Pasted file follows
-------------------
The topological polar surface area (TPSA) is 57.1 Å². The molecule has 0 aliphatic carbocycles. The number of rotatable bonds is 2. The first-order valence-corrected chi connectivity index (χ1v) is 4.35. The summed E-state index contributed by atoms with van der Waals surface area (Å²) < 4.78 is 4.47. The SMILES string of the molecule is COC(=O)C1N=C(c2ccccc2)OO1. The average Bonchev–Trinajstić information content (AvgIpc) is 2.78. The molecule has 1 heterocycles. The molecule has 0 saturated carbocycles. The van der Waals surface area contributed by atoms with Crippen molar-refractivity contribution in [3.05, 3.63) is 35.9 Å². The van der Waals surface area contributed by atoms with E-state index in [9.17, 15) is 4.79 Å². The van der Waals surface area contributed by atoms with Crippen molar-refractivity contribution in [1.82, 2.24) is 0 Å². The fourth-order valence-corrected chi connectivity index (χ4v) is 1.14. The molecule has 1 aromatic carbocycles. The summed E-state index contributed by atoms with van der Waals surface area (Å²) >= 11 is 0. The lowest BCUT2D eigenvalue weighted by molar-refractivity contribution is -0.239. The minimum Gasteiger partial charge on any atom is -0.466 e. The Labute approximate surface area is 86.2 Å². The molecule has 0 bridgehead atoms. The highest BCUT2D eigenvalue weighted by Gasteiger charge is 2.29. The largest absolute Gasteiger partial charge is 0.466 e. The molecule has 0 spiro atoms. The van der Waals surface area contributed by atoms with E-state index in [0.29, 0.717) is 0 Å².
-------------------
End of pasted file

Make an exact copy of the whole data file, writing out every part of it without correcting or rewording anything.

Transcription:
The topological polar surface area (TPSA) is 57.1 Å². The molecule has 0 aliphatic carbocycles. The number of rotatable bonds is 2. The first-order valence-corrected chi connectivity index (χ1v) is 4.35. The summed E-state index contributed by atoms with van der Waals surface area (Å²) < 4.78 is 4.47. The SMILES string of the molecule is COC(=O)C1N=C(c2ccccc2)OO1. The average Bonchev–Trinajstić information content (AvgIpc) is 2.78. The molecule has 1 heterocycles. The molecule has 0 saturated carbocycles. The van der Waals surface area contributed by atoms with Crippen molar-refractivity contribution in [3.05, 3.63) is 35.9 Å². The van der Waals surface area contributed by atoms with E-state index in [9.17, 15) is 4.79 Å². The van der Waals surface area contributed by atoms with Crippen molar-refractivity contribution in [1.82, 2.24) is 0 Å². The fourth-order valence-corrected chi connectivity index (χ4v) is 1.14. The molecule has 1 aromatic carbocycles. The summed E-state index contributed by atoms with van der Waals surface area (Å²) >= 11 is 0. The lowest BCUT2D eigenvalue weighted by molar-refractivity contribution is -0.239. The minimum Gasteiger partial charge on any atom is -0.466 e. The Labute approximate surface area is 86.2 Å². The molecule has 0 bridgehead atoms. The highest BCUT2D eigenvalue weighted by Gasteiger charge is 2.29. The largest absolute Gasteiger partial charge is 0.466 e. The molecule has 0 spiro atoms. The van der Waals surface area contributed by atoms with E-state index in [0.29, 0.717) is 0 Å².